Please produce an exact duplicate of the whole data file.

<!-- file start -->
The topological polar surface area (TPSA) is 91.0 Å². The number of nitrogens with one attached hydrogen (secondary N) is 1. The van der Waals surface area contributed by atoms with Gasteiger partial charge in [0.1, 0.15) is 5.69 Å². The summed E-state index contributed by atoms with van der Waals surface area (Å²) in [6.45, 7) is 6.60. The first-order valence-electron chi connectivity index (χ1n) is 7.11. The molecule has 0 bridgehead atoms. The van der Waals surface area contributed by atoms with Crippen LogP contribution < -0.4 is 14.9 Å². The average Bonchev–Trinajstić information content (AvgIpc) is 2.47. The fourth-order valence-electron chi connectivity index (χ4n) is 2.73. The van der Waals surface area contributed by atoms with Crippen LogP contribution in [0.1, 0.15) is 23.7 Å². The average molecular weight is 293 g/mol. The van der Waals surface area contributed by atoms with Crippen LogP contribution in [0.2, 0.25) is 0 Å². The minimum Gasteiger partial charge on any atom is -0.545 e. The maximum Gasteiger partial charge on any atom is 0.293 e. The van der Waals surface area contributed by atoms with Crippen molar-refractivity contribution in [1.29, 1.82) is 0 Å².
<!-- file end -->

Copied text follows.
The topological polar surface area (TPSA) is 91.0 Å². The number of nitrogens with one attached hydrogen (secondary N) is 1. The van der Waals surface area contributed by atoms with Gasteiger partial charge in [0.1, 0.15) is 5.69 Å². The summed E-state index contributed by atoms with van der Waals surface area (Å²) in [6.45, 7) is 6.60. The first-order valence-electron chi connectivity index (χ1n) is 7.11. The molecule has 0 bridgehead atoms. The van der Waals surface area contributed by atoms with Crippen LogP contribution < -0.4 is 14.9 Å². The average Bonchev–Trinajstić information content (AvgIpc) is 2.47. The fourth-order valence-electron chi connectivity index (χ4n) is 2.73. The van der Waals surface area contributed by atoms with Crippen LogP contribution in [0.1, 0.15) is 23.7 Å². The average molecular weight is 293 g/mol. The van der Waals surface area contributed by atoms with Crippen LogP contribution in [0.2, 0.25) is 0 Å². The minimum Gasteiger partial charge on any atom is -0.545 e. The maximum Gasteiger partial charge on any atom is 0.293 e. The van der Waals surface area contributed by atoms with Crippen molar-refractivity contribution in [1.29, 1.82) is 0 Å².